By Alan Hustak for VMO
Sunday, June 1st, 2014
Notre-Dame- de-la Paix in Verdun is being torn down this week to make way for a senior citizen’s residence and community centre. The church was put up for sale eight years ago when the French-language parish amalgamated with Notre-Dame-des-Sept Douleurs to become Notre Dame-de-la-Trinité.
The last Mass was celebrated a year ago. Architectural elements of the handsome landmark building on La Salle Boulevard will be incorporated into the seniors’ centre.
The demolition was approved by the borough, but not without controversy.
“While the seniors project may be worthwhile and be of benefit to the community it didn’t need be at the expense of heritage,” says Heritage Montreal’s Dinu Bumbaru, “The building could have been saved. The idea that you can keep a couple of stones and call it preserving heritage is really deceptive.”
Bumbaru said even if the Diocese of Montreal has since announced a moratorium on the sale of church buildings, “it is really up to the City of Montreal to safeguard our religious patrimony.”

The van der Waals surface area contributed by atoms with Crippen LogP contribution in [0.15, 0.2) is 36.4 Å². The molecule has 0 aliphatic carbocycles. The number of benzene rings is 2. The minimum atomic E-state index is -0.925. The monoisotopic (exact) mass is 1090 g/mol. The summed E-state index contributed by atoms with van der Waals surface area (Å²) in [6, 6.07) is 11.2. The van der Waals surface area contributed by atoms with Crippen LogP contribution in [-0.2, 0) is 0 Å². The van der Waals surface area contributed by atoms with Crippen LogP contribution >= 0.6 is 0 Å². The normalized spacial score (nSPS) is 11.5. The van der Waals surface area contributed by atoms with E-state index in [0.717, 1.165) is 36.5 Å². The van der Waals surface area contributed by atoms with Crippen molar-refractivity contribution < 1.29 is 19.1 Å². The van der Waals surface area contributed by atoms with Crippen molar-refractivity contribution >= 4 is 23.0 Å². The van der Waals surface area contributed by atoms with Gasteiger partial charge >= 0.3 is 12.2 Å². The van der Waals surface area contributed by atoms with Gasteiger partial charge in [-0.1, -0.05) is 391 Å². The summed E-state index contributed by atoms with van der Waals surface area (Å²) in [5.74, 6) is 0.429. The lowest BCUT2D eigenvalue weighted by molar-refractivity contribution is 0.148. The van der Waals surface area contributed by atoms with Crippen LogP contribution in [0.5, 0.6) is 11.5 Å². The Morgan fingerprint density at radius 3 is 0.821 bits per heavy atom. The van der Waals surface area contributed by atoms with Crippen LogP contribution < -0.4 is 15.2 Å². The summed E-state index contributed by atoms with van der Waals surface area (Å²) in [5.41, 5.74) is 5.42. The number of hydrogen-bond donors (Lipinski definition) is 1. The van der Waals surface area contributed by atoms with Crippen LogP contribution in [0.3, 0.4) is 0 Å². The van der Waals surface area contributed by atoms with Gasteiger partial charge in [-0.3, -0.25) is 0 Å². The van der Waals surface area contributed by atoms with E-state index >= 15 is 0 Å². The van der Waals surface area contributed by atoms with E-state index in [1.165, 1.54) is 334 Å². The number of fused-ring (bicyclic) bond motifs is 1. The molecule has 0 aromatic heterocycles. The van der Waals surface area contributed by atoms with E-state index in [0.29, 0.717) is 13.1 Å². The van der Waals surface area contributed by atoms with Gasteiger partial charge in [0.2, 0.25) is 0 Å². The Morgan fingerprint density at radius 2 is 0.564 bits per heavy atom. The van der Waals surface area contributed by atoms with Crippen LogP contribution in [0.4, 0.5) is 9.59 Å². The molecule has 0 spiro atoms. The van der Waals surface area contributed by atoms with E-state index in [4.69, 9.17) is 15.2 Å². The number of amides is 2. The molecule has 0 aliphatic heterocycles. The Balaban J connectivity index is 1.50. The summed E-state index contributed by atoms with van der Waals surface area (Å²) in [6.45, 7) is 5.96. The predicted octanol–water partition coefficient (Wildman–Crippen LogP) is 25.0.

Columnist Gilles Proulx sounded similar sentiments. Writing in the Journal de Montréal, Proulx suggested future generations are being robbed of their cultural heritage.
“A child who will be born tomorrow who asks his parents, ‘what is a church?’ will be told, ‘It used to be a big public building which was converted into condos, or a health spa or a gymnasium. We are creating a generation without any regard for the past,” he writes.
“The strength of the Judeo-Christian tradition has always been to build on what has gone before and to instill in its followers the importance of their own mortality and the importance of the community. We are losing that.”
As a result of the so-called Quiet Revolution, which transformed Quebec into a secular society, Proulx writes, is that the traditional values of French Canada will soon be all but forgotten.
The parish of Notre-Dame-de-la-Paix was incorporated in 1917. The present church was built in 1950 and the first mass in the building was celebrated that year on Christmas Eve.
Last Night at the Gayete
The Centaur Theatre's 2015- season is drawing to a close with its final production of Last Night at the Gayety, a musical comedy by Bowser & Blue which runs until May 22nd.
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